‘Dump Trump’ effort struggles to gain popularity
As Trump cements his front-runner status, senior party figures hope to deny him enough delegates to clinch the nomination
A plan to block Republican presidential candidate Donald Trump struggled to gain traction on Friday as rival candidates rejected it, while Democrats reveled in the chaos they hoped would boost their chances of keeping the White House.
The country’s top elected Republican, House of Representatives Speaker Paul Ryan, said he was not interested in an effort to draft him into the White House race.
And U.S. Senator Ted Cruz, a conservative presidential hopeful, ruled out a deal to pick a compromise Republican candidate at the party’s July convention, which senior party figures see as their best chance to stop the unpredictable billionaire.
“The D.C. power brokers will drop someone in who is exactly to the liking of the establishment. If that will happen we will have a manifold revolt in this country,” Cruz said at the Conservative Political Action Conference outside Washington.
“You want to beat Donald Trump, you beat Donald Trump with the voters,” he said.
Party leaders worry Trump would not be able to beat Democratic front-runner Hillary Clinton in the election, but time is running out after he won most of the states that voted in this week’s Super Tuesday.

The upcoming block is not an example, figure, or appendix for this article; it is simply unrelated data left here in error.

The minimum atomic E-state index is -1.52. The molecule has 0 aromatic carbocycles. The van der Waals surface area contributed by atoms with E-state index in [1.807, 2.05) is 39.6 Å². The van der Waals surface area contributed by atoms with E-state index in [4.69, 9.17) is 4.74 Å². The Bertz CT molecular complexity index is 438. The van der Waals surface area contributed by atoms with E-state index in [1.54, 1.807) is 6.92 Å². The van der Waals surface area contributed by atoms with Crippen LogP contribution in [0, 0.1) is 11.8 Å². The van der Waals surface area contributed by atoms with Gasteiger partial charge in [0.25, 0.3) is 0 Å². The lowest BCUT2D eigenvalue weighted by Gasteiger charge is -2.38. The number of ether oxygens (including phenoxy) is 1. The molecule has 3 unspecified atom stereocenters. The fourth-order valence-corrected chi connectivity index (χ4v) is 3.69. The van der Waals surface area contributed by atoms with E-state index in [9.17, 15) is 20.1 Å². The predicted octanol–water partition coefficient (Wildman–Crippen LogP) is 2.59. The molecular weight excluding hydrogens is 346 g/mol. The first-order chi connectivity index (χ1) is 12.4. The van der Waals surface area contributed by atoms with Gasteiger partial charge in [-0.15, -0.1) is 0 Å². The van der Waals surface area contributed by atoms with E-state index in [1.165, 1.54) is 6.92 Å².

Senior Republicans also fear Trump’s plans to build a wall on the U.S.-Mexican border and ban Muslims from entering the United States will turn off voters in November and upset U.S. allies.
Others note his past support for liberal policies and question whether he has any agenda other than advancing himself.
The real estate magnate, who is drawing support from many blue-collar Republicans concerned about illegal immigration and stagnant wages, has won most Republican nominating contests and leads in many polls for the primary contests still to come.
“I’m not a normal Republican,” he said to huge cheers at a rally in Warren, Michigan.
As Trump cements his front-runner status, senior party figures hope to deny him enough delegates to clinch the nomination, which would give them the chance to choose a compromise candidate at their convention in Cleveland.
Mitt Romney and John McCain, the party’s last two presidential nominees, called on Republicans to halt Trump’s rise by backing whichever candidate was strongest in their state, a form of tactical voting.
Few elected officials are rallying behind the “Dump Trump” banner. The party’s 31 state governors, for example, are not lining up behind an alternative. Only five have endorsed Florida Senator Marco Rubio and one has backed Cruz, in a sharp contrast to previous years when governors overwhelmingly endorsed the party’s eventual nominee.
Trump is expected to extend his lead on Saturday, when a total of 155 delegates are at stake in Kansas, Louisiana, Maine and Kentucky.
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